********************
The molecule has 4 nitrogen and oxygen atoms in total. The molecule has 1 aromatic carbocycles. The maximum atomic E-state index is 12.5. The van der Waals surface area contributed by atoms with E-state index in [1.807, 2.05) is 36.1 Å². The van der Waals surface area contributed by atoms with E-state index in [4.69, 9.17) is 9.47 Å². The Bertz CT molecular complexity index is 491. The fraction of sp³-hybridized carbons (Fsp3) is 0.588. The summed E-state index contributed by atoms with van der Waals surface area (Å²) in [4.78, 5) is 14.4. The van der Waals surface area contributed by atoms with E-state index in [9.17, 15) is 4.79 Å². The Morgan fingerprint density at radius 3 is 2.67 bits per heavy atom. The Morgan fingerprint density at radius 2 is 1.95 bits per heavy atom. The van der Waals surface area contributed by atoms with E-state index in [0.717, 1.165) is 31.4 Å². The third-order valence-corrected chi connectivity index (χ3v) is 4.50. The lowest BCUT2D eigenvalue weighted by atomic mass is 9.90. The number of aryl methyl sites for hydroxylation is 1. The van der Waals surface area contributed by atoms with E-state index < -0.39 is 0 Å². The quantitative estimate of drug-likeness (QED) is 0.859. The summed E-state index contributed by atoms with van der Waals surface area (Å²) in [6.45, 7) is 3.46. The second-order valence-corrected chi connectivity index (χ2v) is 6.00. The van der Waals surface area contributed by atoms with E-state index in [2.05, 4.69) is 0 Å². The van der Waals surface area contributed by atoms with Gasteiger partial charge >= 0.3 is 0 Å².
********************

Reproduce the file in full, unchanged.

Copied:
The molecule has 4 nitrogen and oxygen atoms in total. The molecule has 1 aromatic carbocycles. The maximum atomic E-state index is 12.5. The van der Waals surface area contributed by atoms with E-state index in [1.807, 2.05) is 36.1 Å². The van der Waals surface area contributed by atoms with E-state index in [4.69, 9.17) is 9.47 Å². The Bertz CT molecular complexity index is 491. The fraction of sp³-hybridized carbons (Fsp3) is 0.588. The summed E-state index contributed by atoms with van der Waals surface area (Å²) in [4.78, 5) is 14.4. The van der Waals surface area contributed by atoms with E-state index in [9.17, 15) is 4.79 Å². The Morgan fingerprint density at radius 3 is 2.67 bits per heavy atom. The Morgan fingerprint density at radius 2 is 1.95 bits per heavy atom. The van der Waals surface area contributed by atoms with E-state index in [0.717, 1.165) is 31.4 Å². The third-order valence-corrected chi connectivity index (χ3v) is 4.50. The lowest BCUT2D eigenvalue weighted by atomic mass is 9.90. The number of aryl methyl sites for hydroxylation is 1. The van der Waals surface area contributed by atoms with E-state index < -0.39 is 0 Å². The quantitative estimate of drug-likeness (QED) is 0.859. The summed E-state index contributed by atoms with van der Waals surface area (Å²) in [6.45, 7) is 3.46. The second-order valence-corrected chi connectivity index (χ2v) is 6.00. The van der Waals surface area contributed by atoms with E-state index in [2.05, 4.69) is 0 Å². The van der Waals surface area contributed by atoms with Gasteiger partial charge >= 0.3 is 0 Å².